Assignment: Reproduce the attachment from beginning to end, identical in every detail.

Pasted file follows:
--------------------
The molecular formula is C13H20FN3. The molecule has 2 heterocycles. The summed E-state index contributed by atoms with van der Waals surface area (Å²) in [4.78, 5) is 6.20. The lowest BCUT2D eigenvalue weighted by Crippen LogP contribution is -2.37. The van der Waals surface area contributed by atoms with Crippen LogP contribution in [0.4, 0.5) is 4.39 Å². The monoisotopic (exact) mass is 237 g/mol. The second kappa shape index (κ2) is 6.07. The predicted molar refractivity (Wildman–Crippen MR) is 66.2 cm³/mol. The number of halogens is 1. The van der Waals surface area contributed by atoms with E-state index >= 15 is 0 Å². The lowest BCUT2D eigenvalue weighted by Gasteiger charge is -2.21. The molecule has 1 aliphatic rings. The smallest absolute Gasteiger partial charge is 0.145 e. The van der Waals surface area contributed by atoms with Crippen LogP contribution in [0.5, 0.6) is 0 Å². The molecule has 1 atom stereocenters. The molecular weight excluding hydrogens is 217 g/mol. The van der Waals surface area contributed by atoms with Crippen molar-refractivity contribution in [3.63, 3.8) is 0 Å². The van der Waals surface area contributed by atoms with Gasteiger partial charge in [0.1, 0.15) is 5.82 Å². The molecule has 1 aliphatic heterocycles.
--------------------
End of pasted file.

The molecular formula is C13H20FN3. The molecule has 2 heterocycles. The summed E-state index contributed by atoms with van der Waals surface area (Å²) in [4.78, 5) is 6.20. The lowest BCUT2D eigenvalue weighted by Crippen LogP contribution is -2.37. The van der Waals surface area contributed by atoms with Crippen LogP contribution in [0.4, 0.5) is 4.39 Å². The monoisotopic (exact) mass is 237 g/mol. The second kappa shape index (κ2) is 6.07. The predicted molar refractivity (Wildman–Crippen MR) is 66.2 cm³/mol. The number of halogens is 1. The van der Waals surface area contributed by atoms with E-state index >= 15 is 0 Å². The lowest BCUT2D eigenvalue weighted by Gasteiger charge is -2.21. The molecule has 1 aliphatic rings. The smallest absolute Gasteiger partial charge is 0.145 e. The van der Waals surface area contributed by atoms with Crippen LogP contribution in [0.5, 0.6) is 0 Å². The molecule has 1 atom stereocenters. The molecular weight excluding hydrogens is 217 g/mol. The van der Waals surface area contributed by atoms with Crippen molar-refractivity contribution in [3.63, 3.8) is 0 Å². The van der Waals surface area contributed by atoms with Gasteiger partial charge in [0.1, 0.15) is 5.82 Å². The molecule has 1 aliphatic heterocycles.